Socialization and foreign nannies in the Arabian Gulf : a case study in Oman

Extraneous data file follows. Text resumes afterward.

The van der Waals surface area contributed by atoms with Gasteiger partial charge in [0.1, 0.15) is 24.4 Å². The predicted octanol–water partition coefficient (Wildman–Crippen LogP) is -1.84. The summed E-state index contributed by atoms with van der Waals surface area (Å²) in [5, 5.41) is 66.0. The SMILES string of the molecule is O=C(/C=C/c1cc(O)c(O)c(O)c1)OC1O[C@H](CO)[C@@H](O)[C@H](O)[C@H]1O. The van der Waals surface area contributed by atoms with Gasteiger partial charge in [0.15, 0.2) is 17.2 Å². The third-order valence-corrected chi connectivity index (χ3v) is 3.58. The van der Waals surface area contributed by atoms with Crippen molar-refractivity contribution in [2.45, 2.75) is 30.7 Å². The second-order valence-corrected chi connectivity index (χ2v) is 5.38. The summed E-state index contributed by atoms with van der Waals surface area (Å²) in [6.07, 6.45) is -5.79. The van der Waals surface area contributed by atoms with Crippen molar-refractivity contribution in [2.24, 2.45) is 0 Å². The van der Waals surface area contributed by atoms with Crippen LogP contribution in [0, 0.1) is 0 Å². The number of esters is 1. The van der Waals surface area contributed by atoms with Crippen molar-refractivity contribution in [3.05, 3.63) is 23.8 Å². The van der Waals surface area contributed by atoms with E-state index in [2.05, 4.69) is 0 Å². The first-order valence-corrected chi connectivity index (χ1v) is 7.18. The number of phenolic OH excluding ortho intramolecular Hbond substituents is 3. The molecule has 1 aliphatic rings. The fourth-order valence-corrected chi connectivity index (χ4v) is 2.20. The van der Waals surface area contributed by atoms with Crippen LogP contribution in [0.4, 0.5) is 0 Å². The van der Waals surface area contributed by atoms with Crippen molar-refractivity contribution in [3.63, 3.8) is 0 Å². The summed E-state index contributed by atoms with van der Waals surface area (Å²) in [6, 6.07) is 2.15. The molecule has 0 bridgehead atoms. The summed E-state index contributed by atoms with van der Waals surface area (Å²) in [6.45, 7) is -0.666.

Detailed examination of the nature of social change in Oman pinpoints the various ways in which the role of the family has diminished, and that of the state increased. In particular, the somewhat haphazard way in which, inevitably, the state has assumed the responsibilities for social welfare and education which were previously the sole province of the family, has weakened the framework of child socialisation which was once the bulwark of an Islamic society. This framework derives from the whole ethos of the child's socialising environment - previously the extended family with its spoken and unspoken Islamic ideals; now far more often the world of the nanny; alien, sometimes uncaring, and often imperfectly understood. That this environment is the enemy of successful socialisation was the hypothesis designed to be tested by the research. Current theories of socialisation in the earliest years of childhood, especially those of the `learning theorists', such as Bandura, emphasise the importance to the very young child of `bonding' - stable emotional attachment to one or two adult carers - for successful later emotional development. The child's cognitive, linguistic, psychological and social development is likely thereafter to depend on its role-models, on whose explicit and implicit assumptions about life the child is likely to base his own actions. How much these are in tune with his society will depend on how far these role models reflect, especially linguistically, the cultural assumptions of that society. To some extent, therefore, the closer the bond between child and nanny, the less likely he is (if she is non-Omani) to socialise successfully. It is in this context that the research set out to test the effects of foreign nannies on Omani children. Its objectives were therefore to see why families employed nannies; to see how they were employed; to study their personal lifestyles and even more importantly their backgrounds and the cultures from which they came; to try to discover their effects on the children in their charge, and to make some recommendations about their deployment.